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Forbes House Museum

Updated: Jan 5, 2020

Scotland is not the only location of castles and mansion houses associated with the House of Forbes. The United States can boast the Forbes House Museum, located in Milton, Massachusetts. This was the home of the “Boston Forbeses” who married into the “Boston Brahmins,” the traditional upper class who were generally descendants of the earliest English colonists from the Mayflower and associated with Harvard University and Anglicanism.

This branch of the House of Forbes is descended from William Forbes, 5th Lord of Newe, as noted in the section "Forbes of Deskrie" in Chapter XXIX Cadets of Newe in the House of Forbes. His fourth son, John Forbes, purchased the Estate of Deskrie, a parish of Tarland, probably after his father’s death in 1698. John married Margaret Farquharson of Belenach in 1699 and died in 1739. His son Archibald’s first marriage is not recorded but his marriage to his second wife Agnes Lumsden in Newbigging is recorded. In 1776, Archibald sold Deskrie to Alexander Mitchell, merchant of Aberdeen. Archibald died in 1793. His eldest son was the Reverend John Forbes, who was appointed minister at St. Augustine in East Florida in 1763 and he emigrated the following year. In 1769, he traveled to Boston, where he married Dorothy Murray (1745-1837), daughter of James Murray. The couple returned to St. Augustine and had three children: James Grant Forbes (1769-1825), John Murray Forbes (1771-1831), and Ralph Bennet Forbes (1773 – 1824) Dorothy Murray Forbes eventually returned to Boston with the children. From 1763 to 1783, John Forbes served in a variety of governmental positions, including on Governor's Council and various judgeships, including the position of chief justice. During the American Revolutionary War, John Forbes remained loyal to the English Crown and returned to England in 1783 when Florida was ceded to Spain in the Treaty of Paris.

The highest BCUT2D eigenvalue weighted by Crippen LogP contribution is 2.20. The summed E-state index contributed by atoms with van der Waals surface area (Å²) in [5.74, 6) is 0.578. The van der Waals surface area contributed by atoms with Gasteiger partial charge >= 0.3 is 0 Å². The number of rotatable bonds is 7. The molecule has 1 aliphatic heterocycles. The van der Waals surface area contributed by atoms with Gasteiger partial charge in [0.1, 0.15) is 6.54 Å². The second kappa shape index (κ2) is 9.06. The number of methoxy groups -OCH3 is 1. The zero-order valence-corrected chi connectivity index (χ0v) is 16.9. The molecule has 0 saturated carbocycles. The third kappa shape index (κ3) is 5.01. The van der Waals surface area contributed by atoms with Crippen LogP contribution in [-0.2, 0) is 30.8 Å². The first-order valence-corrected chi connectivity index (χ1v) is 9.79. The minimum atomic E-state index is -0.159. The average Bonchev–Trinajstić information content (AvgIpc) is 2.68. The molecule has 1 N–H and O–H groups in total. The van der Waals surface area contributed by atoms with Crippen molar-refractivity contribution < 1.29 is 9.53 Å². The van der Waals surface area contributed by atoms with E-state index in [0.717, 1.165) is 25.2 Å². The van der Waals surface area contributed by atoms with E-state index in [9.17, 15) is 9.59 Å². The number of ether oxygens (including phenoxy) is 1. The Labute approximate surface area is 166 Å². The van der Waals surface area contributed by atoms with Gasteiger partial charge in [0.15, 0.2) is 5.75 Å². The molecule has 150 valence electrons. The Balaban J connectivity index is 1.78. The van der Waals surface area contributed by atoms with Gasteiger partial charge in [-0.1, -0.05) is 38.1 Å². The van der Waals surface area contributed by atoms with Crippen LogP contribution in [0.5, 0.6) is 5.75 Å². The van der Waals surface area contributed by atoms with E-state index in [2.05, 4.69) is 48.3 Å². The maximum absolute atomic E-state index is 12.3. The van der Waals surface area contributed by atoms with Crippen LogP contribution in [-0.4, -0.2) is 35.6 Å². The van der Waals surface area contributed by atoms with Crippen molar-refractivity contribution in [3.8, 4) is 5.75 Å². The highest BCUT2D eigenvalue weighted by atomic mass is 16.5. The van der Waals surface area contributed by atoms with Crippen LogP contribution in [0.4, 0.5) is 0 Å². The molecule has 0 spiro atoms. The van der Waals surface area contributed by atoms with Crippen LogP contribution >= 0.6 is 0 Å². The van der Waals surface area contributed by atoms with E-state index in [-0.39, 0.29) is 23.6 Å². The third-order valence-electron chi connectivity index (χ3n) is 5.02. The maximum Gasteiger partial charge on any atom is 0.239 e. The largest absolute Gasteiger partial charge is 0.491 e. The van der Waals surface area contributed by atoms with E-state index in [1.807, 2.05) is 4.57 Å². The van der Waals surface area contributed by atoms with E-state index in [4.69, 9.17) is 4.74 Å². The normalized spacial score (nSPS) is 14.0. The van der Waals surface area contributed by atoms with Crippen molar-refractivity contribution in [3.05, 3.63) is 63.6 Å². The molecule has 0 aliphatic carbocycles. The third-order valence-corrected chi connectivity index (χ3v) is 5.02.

Captain Robert Bennet (Ben) Forbes

His youngest son Ralph married Margaret Perkins (1773-1856) and had three sons Thomas Tunno Forbes (1802-1829), Capt. Robert Bennet (Ben) Forbes (1804-1889), and John Murray Forbes (1813-1898). The three brothers built their initial fortunes working with their uncle Thomas Handasyd Perkins (1764-1854). Thanks to bequests from his grandfather and father-in-law, Perkins amassed a huge fortune as a slave trader in Haiti, a fur trader from the American Northwest to China, and then a major smuggler of Turkish opium into China when the port of Canton was opened to foreign businesses in 1785. In 1817 at the age of 13, nephew Robert Bennet (Ben) joined the crew on his uncle Thomas' Canton Packet and made his first voyage to China, the first of the three brothers to do so. After more than 10 years at sea, he was promoted captain. When his uncle’s company merged with Russell & Company in 1830, Captain Ben took command of the opium storehouse vessel Lintin. He supervised the repacking of the opium and negotiated trades with drug smugglers. He visited China several times and became the American vice-consul at Canton. His oldest bother Thomas followed him into the business but died in a typhoon in China in 1829.